How to make sure your pet is safe and comfortable while on the road?
The summer holidays are fast approaching, and it's time to book a nice flat or house in a sunny, beautiful resort! Are you going to be driving with your cat or dog? You need to make sure that your pet is safe and comfortable while on the road, so that you both have a great time! The team at YourParkingSpace.co.uk asked 9 pet travel experts to offer their best trips to drive safely with your cat or dog. Are you ready? Grab your sunglasses, put some sunscreen on, fill up your car with gas and let's go!
#1 Safety first for your pet
Don't carry your dog in the bed of a pickup truck. All it takes is one abrupt stop for them to be propelled into the street; plus, heat brings the added danger that they might burn their feet on the hot metal. Carry water and ice in containers for rest stops. No-spill travel bowls are available in pet supply stores and online. For dogs who are prone to car sickness, consult your veterinarian for remedies or try ginger capsules, available at health-food stores. Use a kennel or restrain your dog with a canine seat belt, available from pet supply stores and catalogs. Never open a car window or door when your dog is unrestrained. Countless dogs have been lost at tollbooths and rest stops this way.
Ben Williamson, peta.org
#2 Your dog should stay in the back of your car
As tempting as it is to drive with your dog on the passenger seat, I would recommend having the dog in the back of the car to prevent being distracted if your dog does something cute. I have a crate secured on the back seat, but if you are going to to do this, be sure to put a blanket down under the crate to prevent the seats from getting too furry! A microfibre towel is useful to have inside the crate so the dog can dry off after a soggy walk.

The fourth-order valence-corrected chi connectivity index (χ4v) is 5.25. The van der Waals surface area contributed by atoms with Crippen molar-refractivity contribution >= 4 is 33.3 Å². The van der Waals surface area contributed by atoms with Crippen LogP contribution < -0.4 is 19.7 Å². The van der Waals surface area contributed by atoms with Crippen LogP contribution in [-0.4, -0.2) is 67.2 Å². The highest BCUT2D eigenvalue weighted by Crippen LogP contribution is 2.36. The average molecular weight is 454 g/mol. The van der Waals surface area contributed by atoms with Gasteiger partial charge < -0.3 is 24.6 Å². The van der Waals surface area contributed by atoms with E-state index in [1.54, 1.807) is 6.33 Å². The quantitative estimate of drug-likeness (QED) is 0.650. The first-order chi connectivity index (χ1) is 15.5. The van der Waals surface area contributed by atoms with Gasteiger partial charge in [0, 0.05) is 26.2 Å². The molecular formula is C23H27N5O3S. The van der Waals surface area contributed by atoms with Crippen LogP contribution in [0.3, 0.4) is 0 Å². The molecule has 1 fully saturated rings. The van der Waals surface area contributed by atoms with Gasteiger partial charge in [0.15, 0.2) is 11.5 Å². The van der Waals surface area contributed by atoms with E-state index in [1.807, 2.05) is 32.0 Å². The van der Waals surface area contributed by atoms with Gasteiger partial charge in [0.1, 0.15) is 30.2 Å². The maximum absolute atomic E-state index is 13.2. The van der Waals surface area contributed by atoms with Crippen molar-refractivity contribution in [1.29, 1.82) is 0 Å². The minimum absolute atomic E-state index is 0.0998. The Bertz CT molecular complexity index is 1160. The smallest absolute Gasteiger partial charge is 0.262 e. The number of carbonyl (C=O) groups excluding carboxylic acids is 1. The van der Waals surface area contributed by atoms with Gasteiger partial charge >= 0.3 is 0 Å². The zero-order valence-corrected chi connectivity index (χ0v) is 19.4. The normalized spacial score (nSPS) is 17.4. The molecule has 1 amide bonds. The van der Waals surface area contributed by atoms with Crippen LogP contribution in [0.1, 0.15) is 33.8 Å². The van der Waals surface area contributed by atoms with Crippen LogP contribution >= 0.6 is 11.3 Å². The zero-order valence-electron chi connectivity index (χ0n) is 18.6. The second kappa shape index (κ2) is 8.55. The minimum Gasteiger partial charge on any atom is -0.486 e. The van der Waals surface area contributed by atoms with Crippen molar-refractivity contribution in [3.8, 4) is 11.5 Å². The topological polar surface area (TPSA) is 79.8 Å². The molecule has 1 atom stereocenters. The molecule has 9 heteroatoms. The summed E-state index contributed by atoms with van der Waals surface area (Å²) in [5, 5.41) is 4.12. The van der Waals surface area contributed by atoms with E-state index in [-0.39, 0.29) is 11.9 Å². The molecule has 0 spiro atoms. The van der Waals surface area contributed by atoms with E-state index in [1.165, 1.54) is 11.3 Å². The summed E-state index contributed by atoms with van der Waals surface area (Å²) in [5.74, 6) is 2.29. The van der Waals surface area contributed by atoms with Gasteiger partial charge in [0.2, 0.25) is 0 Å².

Isobel Rudman, izzydabbles.co.uk
#3 Be prepared, leave nothing to chance
I believe one of the most important things about travelling with your pets is to be prepared. I personally have a bag just for my dog’s things. It stays packed and before each trip I double check the contents to confirm it’s travel ready. In the bag I include several leashes, an extra collar, dog treats, toys, any medications he’s on (which includes an anti-nausea prescription pill to give on an as needed basis), his food, a tupperware container prefilled with water from home, a blanket, a lint roller, his vaccination and medical records, waste removal bags, a towel, and a brush. I may not use or need all of that on any given trip but better to have it than not. I also make sure that he has a sturdy name tag on his collar and that his collar is fitting properly as to avoid any issues of him slipping away in a new location or getting lost.
Jenna Regan, jennaregan.com
#4 Take plenty of supplies, plan stop-off points
Aside from seat covers and plenty of water, definitely take plenty of supplies for yourself and your pets, and plan some scenic stop-off points along your journey. These breaks in travel can incorporate picnics, games, walks and other activities to make it part of your holiday as well. Travelling with pets should be fun and relaxing, so as long as you're prepared and can make them safe and comfortable on the road, you're in for a good trip.
Fran Atkins, getjaunty.com
#5 Feed you pet 2 hours before your road trip
Give pets a small meal 2 hours prior to traveling in the car. This will help alleviate car sickness. Secure pets safely in carriers that are large enough to move around in and are well ventilated. Do not leave your pets in the car – even if it is just for a couple minutes and the windows are down or if it is running with the air conditioning on. Temperatures elevate quickly in vehicles and it only takes minutes to cause irreversible organ damage or worse.
Patra De Silva, nhvnaturalpetproducts.com
#6 Cats need extra care